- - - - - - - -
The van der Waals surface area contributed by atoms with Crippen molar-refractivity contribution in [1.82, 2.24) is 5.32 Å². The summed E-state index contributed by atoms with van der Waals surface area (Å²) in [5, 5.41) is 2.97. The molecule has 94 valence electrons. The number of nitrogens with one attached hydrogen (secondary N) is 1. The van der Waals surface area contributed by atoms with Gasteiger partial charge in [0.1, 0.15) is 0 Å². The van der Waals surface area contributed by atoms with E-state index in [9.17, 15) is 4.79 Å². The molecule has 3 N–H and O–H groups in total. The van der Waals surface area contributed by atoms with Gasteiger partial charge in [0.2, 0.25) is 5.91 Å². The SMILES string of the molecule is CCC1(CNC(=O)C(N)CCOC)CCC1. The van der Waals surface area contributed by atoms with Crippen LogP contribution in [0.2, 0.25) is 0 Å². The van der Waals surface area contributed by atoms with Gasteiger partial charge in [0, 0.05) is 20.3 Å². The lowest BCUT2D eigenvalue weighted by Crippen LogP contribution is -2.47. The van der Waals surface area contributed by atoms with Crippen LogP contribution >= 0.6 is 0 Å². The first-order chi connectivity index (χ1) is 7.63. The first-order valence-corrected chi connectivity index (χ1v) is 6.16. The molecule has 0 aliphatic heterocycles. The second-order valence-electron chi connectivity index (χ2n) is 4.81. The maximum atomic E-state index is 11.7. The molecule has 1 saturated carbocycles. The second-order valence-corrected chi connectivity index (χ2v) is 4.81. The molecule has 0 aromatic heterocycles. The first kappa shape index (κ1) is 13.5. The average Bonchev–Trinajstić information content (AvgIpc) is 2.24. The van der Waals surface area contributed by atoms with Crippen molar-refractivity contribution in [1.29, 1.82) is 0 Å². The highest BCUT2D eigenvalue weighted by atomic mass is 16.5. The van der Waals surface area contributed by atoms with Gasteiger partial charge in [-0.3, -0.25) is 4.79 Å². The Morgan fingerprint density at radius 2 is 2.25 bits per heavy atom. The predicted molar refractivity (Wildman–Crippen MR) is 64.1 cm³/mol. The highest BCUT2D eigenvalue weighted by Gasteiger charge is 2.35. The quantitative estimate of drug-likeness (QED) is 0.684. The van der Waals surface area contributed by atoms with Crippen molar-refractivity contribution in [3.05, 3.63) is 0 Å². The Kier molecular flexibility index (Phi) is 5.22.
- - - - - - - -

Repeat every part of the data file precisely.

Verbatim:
The van der Waals surface area contributed by atoms with Crippen molar-refractivity contribution in [1.82, 2.24) is 5.32 Å². The summed E-state index contributed by atoms with van der Waals surface area (Å²) in [5, 5.41) is 2.97. The molecule has 94 valence electrons. The number of nitrogens with one attached hydrogen (secondary N) is 1. The van der Waals surface area contributed by atoms with Gasteiger partial charge in [0.1, 0.15) is 0 Å². The van der Waals surface area contributed by atoms with E-state index in [9.17, 15) is 4.79 Å². The molecule has 3 N–H and O–H groups in total. The van der Waals surface area contributed by atoms with Gasteiger partial charge in [0.2, 0.25) is 5.91 Å². The SMILES string of the molecule is CCC1(CNC(=O)C(N)CCOC)CCC1. The van der Waals surface area contributed by atoms with Crippen LogP contribution in [0.2, 0.25) is 0 Å². The van der Waals surface area contributed by atoms with Gasteiger partial charge in [0, 0.05) is 20.3 Å². The lowest BCUT2D eigenvalue weighted by Crippen LogP contribution is -2.47. The van der Waals surface area contributed by atoms with Crippen LogP contribution >= 0.6 is 0 Å². The first-order chi connectivity index (χ1) is 7.63. The first-order valence-corrected chi connectivity index (χ1v) is 6.16. The molecule has 0 aliphatic heterocycles. The second-order valence-electron chi connectivity index (χ2n) is 4.81. The maximum atomic E-state index is 11.7. The molecule has 1 saturated carbocycles. The second-order valence-corrected chi connectivity index (χ2v) is 4.81. The molecule has 0 aromatic heterocycles. The first kappa shape index (κ1) is 13.5. The average Bonchev–Trinajstić information content (AvgIpc) is 2.24. The van der Waals surface area contributed by atoms with Crippen molar-refractivity contribution in [1.29, 1.82) is 0 Å². The highest BCUT2D eigenvalue weighted by atomic mass is 16.5. The van der Waals surface area contributed by atoms with Gasteiger partial charge in [-0.3, -0.25) is 4.79 Å². The Morgan fingerprint density at radius 2 is 2.25 bits per heavy atom. The predicted molar refractivity (Wildman–Crippen MR) is 64.1 cm³/mol. The highest BCUT2D eigenvalue weighted by Gasteiger charge is 2.35. The quantitative estimate of drug-likeness (QED) is 0.684. The van der Waals surface area contributed by atoms with Crippen molar-refractivity contribution in [3.05, 3.63) is 0 Å². The Kier molecular flexibility index (Phi) is 5.22.